Sao Paulo: Brazil has been on the edge since Monday. But the anxiety is not just because of its hospitals running low on oxygen and the ICU units scrambling for life-saving medicines. The country was dragged to the brink of a new crisis by Brazil’s far-right president Jair Bolsonaro, who made a brazen attempt to tighten his grip on power that seems to be slipping from his hands.
In just 24 hours, starting on Monday, Bolsonaro started a crisis within the country’s armed forces by firing the defence minister, Fernando Azevedo, and then dismissing the three services chiefs. The move came because the minister and the three chiefs refused to “play politics” as demanded by the mercurial leader.
Azevedo, a retired general, was shown the door after a brief encounter with Bolsonaro on Monday. On Tuesday, as it became clear that the chiefs of the Army, Navy and Air Force – General Edson Pujol, Admiral Ilques Barbosa and Brigadier Antonio Bermudez respectively – would put in their papers in support of Azevedo, Bolsonaro made a pre-emptive strike and sent them home at once – a first in the history of Brazil.
Such a drastic move in the middle of a raging pandemic by Bolsonaro, a former army captain who never tires of bragging about his close ties with the country’s armed forces and shamelessly praises the military dictatorship that ruled Brazil from 1964 to 1985, made many suspicious about the president’s intention.
An absent government
Running an inept government since January 2019, Bolsonaro put Brazil on a dangerous path when faced with COVID-19. Even with 12.7 million infections, 3,21,000 deaths and some 90,000 daily infections in the country, which is now the global epicentre of the pandemic, Bolsonaro has refused to change course. Instead, he has been urging people to go to work, provoking them to meet in gatherings and asking them to stop “whining about the virus”. With the country’s healthcare system facing an imminent collapse and the economy in a downward spiral, Bolsonaro’s popularity has sunk to a new low. (A survey between March 29 and March 31 put his rejection rate at 59%, a new record since the beginning of the pandemic.)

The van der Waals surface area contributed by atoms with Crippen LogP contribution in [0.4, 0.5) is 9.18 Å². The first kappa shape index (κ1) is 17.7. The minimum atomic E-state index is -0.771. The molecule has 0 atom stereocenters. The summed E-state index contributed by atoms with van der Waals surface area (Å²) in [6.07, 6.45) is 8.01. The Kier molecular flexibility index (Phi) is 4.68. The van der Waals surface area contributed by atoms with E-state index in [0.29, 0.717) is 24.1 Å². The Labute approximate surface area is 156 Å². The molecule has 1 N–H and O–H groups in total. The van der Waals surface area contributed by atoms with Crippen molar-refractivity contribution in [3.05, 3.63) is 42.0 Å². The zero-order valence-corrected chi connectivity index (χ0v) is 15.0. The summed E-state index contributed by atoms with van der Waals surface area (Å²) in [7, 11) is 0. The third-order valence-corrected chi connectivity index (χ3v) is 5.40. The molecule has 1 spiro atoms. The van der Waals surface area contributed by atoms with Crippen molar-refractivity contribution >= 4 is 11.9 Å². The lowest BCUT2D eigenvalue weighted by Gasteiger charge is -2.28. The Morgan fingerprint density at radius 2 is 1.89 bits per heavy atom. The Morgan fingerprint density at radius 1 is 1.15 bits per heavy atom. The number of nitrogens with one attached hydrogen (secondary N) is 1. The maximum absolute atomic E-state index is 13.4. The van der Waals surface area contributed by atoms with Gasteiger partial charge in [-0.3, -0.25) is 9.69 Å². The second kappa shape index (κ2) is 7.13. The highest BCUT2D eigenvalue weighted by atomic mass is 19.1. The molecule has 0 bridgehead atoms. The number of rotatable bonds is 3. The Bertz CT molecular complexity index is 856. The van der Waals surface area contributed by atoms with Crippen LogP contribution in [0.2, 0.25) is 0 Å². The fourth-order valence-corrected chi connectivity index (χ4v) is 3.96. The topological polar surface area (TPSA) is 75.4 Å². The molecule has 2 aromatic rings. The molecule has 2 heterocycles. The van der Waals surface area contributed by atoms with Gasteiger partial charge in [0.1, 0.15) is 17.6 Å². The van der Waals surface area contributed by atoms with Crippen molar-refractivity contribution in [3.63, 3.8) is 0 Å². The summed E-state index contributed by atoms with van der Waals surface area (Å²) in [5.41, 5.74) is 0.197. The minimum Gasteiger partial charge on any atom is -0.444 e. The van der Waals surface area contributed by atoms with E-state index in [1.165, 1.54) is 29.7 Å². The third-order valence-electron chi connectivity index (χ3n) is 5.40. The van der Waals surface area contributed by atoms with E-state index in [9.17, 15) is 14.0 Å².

Today Brazil has been shunned by the world. Because of his disastrous handling of the pandemic, Bolsonaro stands on a sticky wicket. In Brazil’s unique political system – known as a presidential coalition – in which the chief executive runs the country with the support of some political parties in the Congress, Bolsonaro is now at the mercy of a cluster of opportunist parties, collectively known as the Centrao. In a clear sign of how weak Bolsonaro has become, the speaker of the House of Representatives, Artur Lira, a leader of the Centrao, last week chastised the government for its “failure” against the pandemic. “Everything has a limit,” Lira said in a statement, which was seen as a threat to impeach Bolsonaro.
Bolsonaro got another jolt a week ago when an open letter, signed by 200 top bankers, businessmen, economists and former public sector officials, blasted the government’s handling of the pandemic. In the letter, the country’s financial elite, which had supported Bolsonaro in the 2018 elections, demanded more vaccines, free masks and social distancing rules – all the measures opposed by the far-right leader.
Bolsonaro got a bigger blow on Monday, when he was forced by the Senate, which oversees Brazil’s international relations, to dismiss his minister of foreign affairs, Ernesto Araújo, who is considered the “worst diplomat” in the history of Brazil. The firing of Araújo, a conspiracy theorist who has infamously claimed that the “Nazis were leftists” and that climate change was a “Marxist plot” against the West, was a humiliation for Bolsonaro as the diplomat was aligned to him ideologically. Bolsonaro and his third son Eduardo tried to save Araujo, who is an important player in their far-right cultural war at home and abroad. But the Senate, also led by a Centrao figure, managed to claim Araujo’s head.